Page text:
I’ve mentioned it several times before…when an album has drama surrounding it, a lot of times it’s hard to separate the drama from the music being created. That phenomenon reared it’s ugly head yet again with the release of Chicago rapper Lupe Fiasco’s third album, Lasers. The album’s been on various release schedules for almost a year, and has had several teaser singles surface over that time. The word on the street is that Lupe and his label, Atlantic, were involved in some serious feuding over the album’s direction, and that’s what was causing the holdup. In interviews around the album’s release, Lupe’s been quoted as not being particularly fond of some of the album’s material and has at times taken an antagonistic attitude towards his record label, suggesting that they forced him to make some commercial concessions to give Lasers broader appeal.
Being the cynic that I am, I’m not so sure I buy that. Lupe’s first two albums had their share of crossover-friendly stars, so I don’t know why he’d suddenly be battling his label about an album that actually has less immediately commercial appeal than either of his first two. I mean, if you ask me whether the better seller will be the album with guest spots from Jay-Z, Jill Scott and one of the dudes from Linkin Park or the album with guest spots from John Legend, Skylar Grey and Trey Songz, I’d call that even money at best. At any rate, I appreciated Lupe’s first two albums (thought Food & Liquor was a work of genius, thought The Cool was okay) and had high hopes for Lasers, despite the label drama and Lupe basically being a whiny bitch.
I’ll tell you one thing-Lasers is definitely not a one listen album. Initially, to my ears, the album sounded like all kinds of a hot mess. Lupe’s always been an interesting lyricist even while not being the best technical emcee (kinda like his boy Kanye), and his rhyming seemed a little clunkier than usual this go-round. However, what really freaked me out initially was the production. Although most of it is handled in house (the only semi-big name to show up is Alex Da Kid, who’s most famous for producing Eminem’s “Love the Way you Lie”), it’s still a little shinier and poppier than I’d expect. The biggest offender in that category is “I Don’t Wanna Care Right Now”, a song whose title might suggest Lupe’s mindset when picking beats for this album. Rhyming over modified techno-electro that even Ke$ha would pass over isn’t a good look for anyone, much less a gifted emcee who should have much more to offer.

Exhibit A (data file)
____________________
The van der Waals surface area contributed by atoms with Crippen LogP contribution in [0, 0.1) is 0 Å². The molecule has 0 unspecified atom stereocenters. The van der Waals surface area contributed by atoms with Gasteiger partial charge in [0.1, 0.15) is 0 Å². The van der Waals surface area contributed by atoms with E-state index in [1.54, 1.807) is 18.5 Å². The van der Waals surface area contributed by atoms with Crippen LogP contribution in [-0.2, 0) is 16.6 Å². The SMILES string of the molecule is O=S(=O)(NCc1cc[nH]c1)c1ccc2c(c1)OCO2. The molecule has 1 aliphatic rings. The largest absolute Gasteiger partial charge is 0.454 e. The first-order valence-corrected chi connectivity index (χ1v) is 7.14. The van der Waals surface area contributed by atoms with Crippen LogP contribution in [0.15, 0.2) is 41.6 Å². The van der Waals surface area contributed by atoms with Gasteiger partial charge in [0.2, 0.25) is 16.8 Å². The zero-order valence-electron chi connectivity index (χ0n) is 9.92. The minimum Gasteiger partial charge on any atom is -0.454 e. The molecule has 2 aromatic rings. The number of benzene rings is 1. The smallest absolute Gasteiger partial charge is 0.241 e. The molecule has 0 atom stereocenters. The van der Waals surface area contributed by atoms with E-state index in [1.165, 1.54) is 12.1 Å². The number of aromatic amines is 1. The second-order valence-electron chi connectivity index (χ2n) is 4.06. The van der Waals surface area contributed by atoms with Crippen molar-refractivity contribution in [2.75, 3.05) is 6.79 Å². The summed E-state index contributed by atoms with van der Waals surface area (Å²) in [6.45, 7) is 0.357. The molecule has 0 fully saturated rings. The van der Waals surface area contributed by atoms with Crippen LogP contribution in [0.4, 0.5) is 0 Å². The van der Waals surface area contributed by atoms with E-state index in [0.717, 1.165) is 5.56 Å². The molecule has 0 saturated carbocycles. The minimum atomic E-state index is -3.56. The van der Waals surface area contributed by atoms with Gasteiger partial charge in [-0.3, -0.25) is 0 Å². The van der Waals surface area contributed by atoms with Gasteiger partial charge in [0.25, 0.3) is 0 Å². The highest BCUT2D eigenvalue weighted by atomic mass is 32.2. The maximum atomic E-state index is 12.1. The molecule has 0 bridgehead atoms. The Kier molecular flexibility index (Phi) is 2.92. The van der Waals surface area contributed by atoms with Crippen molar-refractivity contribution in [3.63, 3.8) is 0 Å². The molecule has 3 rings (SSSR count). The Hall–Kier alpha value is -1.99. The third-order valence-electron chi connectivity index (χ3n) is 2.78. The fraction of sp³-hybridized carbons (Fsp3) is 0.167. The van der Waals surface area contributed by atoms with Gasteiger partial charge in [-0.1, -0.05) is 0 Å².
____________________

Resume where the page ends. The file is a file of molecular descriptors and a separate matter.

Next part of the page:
It’s the only overt transgression on the entire album-so rest assured, Lasers isn’t a complete failure. However, it’s also far from a triumph. The entire album just sounds lazy to me. It’s not as sharp as I would have expected. The interesting concepts that made Food & Liquor such a great album have kinda faded away, and I’m not sure if maybe I’m desensitized to the notion of a popular rapper that’s not on the gangsta tip (thanks to Lupe, Kid Cudi, B.o.B, Drake and the many others who have popped up in ‘Ye’s wake) or if Lupe’s just not trying as hard anymore. Even on the cuts where he’s trying to do something a little different (the history-rewriting “All Black Everything”) something sounds off-like he wanted to go somewhere and just wasn’t able to get all the way to his destination.
Some songs are a little more realized and keep the album from being a failure. John Legend adds a touch of class to everything he does, and “Never Forget You” is a mature, classy finale to the album. Despite being an obvious rewrite of Lupe’s breakout pop hit “Superstar”, “The Show Goes On” is pretty pleasant as far as formulaic hip-hop goes (plus, it’s pretty awesome to see a Modest Mouse chorus reworked into a pop record), “State Run Radio” harkens back to the Lupe of old, and despite Alex Da Kid’s sound becoming rote way too quickly, “Words I Never Said” is interesting if only because it’s one of the most pointedly political records to get radio play recently. I’m amazed that nothing has been said yet about Lupe’s open admission in the song’s lyrics that he didn’t vote for Obama in ’08 and won’t be voting for him in ’12, either. I’d say it’s pretty ballsy for any hip-hop artist to drop that into the middle of a song.
Lasers is decent enough that you won’t think Lupe has completely lost the plot, but there’s definitely something missing. Of course, the drama and resultant press managed to earn Lasers a #1 debut with the biggest first week sales of Lupe’s career, but just from trolling around social networking sites, I’ve seen quite a few instances of buyer’s remorse, so unless the pop audience catches on (a dicey proposition for an artist whose work is still quite polarizing no matter how shiny the production is), I’d imagine the numbers will sink swiftly. I can’t tell whether the album’s failure to deliver is due to Lupe bowing to record company mandates or just an erosion in hunger on Lupe’s behalf, but I can say that all in all, Lasers is a pretty disappointing release.
Rating (on a scale of 1-10): 6